11 PREVIEW: Metro: Last Light

It feels like a sordid confession to have to say that, while I loved the idea of everything about Metro 2033 – ammunition as currency, post-apocalyptic society built around metro stations in Russia – I just never really got into the game. All I heard about it prepared me for a wonderful open world RPG type game, and what I felt like I got was an FPS of linear levels with some stuff built around it. I’d make a similar criticism of RAGE. But it was a new franchise, it was trying new things and it looked very, very cool. So I went into the preview for Metro: Last Light a little nervous. I wanted to like it, but would it be exactly the same?

The preview started with the now-released live action short film trailer, setting up the end of days and the protagonist’s origin story. Live action stuff seems to be quite in vogue at the moment – Ghost Recon, Skyrim, Sleeping Dogs and now Metro have all been making great use of it to build a world around the player, to tell little side stories, or perhaps even just because it’s something different to a run-of-the-mill CG trailer. Last Light’s is no exception. It looks fantastic, was filmed on location in Kiev, and it did a great job of setting the scene for the gameplay demo that followed.

THQ was quick to highlight the narrative focus of Metro. They talked about the death of FPS gameplay, pointing out that too many FPS games are just slaughter porn, with players never given a why, or a reason to behave as a character in a unique world. In Metro: Last Light, they’re looking to change this, and really, I think it’s a process they started on in 2033. Both games seem to be moving towards an RPG-lite style of gameplay, incorporating persistent mechanics and development across the game – even things as simple as having to collect and maintain filters, using currency and developing and discovering new technology as you progress.

We were shown a section of gameplay where the Player moves from one station to another, but does so above the ground. Putting on a gas mask, we stepped into the post apocalyptic world, and were greeted by some absolutely stunning art. Then it started to rain, and the player wiped the raindrops off his facemask. Everyone in the audience let out a little gasp. The attention to detail here is fantastic. But it is possible to have too much of a good thing. Over the course of the demo, our hero wiped rain, blood, flies and spiders off his facemask.

The player character continued to move through the level, avoiding or interacting with intricately scripted events that looked amazing, and played wonderfully. From perfectly choreographed fights to stampedes of mutated rats, to burning spider webs with a cigarette lighter. The game looks polished within an inch of its life. It really looks amazing.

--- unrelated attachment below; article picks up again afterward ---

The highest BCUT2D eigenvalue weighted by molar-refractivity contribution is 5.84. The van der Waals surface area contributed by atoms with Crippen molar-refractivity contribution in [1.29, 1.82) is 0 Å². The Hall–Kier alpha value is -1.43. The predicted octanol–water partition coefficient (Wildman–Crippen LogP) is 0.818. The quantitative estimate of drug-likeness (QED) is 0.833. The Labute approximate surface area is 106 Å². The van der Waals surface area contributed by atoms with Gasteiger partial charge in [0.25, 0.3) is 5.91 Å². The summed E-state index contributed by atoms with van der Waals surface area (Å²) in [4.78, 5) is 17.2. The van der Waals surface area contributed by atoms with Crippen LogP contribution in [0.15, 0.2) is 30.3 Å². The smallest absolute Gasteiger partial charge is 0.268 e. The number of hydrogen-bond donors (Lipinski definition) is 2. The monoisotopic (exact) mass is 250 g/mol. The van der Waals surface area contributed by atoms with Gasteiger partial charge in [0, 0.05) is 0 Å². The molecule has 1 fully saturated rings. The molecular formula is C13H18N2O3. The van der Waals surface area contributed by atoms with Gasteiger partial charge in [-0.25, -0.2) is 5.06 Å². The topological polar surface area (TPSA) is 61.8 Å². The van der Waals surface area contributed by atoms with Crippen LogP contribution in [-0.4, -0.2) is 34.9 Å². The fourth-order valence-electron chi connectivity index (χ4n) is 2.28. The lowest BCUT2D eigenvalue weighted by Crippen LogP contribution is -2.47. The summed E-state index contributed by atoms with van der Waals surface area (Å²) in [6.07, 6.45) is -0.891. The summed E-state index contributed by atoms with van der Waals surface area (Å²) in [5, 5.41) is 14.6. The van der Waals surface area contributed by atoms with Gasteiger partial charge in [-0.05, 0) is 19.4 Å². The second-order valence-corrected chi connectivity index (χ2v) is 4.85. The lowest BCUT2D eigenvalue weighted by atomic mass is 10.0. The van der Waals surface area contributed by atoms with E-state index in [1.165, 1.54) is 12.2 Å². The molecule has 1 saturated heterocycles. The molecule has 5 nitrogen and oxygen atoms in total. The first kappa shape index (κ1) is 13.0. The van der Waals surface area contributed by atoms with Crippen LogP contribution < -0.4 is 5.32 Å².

But I couldn’t shake one little nagging doubt. This is Metro played perfectly. Will a player ever sit quietly and watch a stampede of mega-rats? Will they enjoy hitting X to open a plane door, then hitting X again to try with help from their AI colleague? The demo did not feel like natural gameplay, and while what they showed looked amazing, I would much rather see it in the wild before trying to judge it as a game.

If I was to be really picky, I would also express my confusion at a post-apocalyptic game where the Player finds stashes of ammunition and gas mask filters carefully placed around the level. In a world where ammunition is currency, where everything should be used, why am I finding twenty shotgun shells just walking down a corridor? This isn’t a criticism unique to Metro, by any means, but I just can’t hold it in any more.

Just as I was getting really angry, the Player found a skeleton still wearing a gas mask. He tilted the head back, and took the filter. He found some ammunition on his rotting belt, and took that, too. Perfect! More of that, less of the conveniently ammunition-filled world. Perhaps I just need to be playing on a higher difficulty…

[img_big]center,8018,2011-09-15/metro_ll_tgs11_4.jpg,Metro: Last Light[/img_big]

As the player explored a crashed plane, he started experiencing strange flashbacks. We flashed in and out of the horrible last moments of the people who met their end in the crash, caught in the air when the world went nuclear. It was an eerie experience, pushing the sci-fi elements Metro’s world includes. The final full-on cutscene of the plane crash was stunning, but I was left wondering what it was all in aid of.

I think it would be unfair to read too much into my experience here, or of my criticisms. Press demos must be perfect, polished experiences and this early the developers won’t be showing pure gameplay. Instead, they must try to convince people of the amazing things on offer in the world they’ve created. And it was a stunning, exciting world. I look forward to seeing more, and getting a chance to play on that harder difficulty. Then watch me complain that life in the post-apocalyptic Russian Metro system is just too damn hard.

Tags: , , , , , ,

Facebook Google+ Linkedin Pinterest Reddit Stumbleupon Tumblr N4G Twitter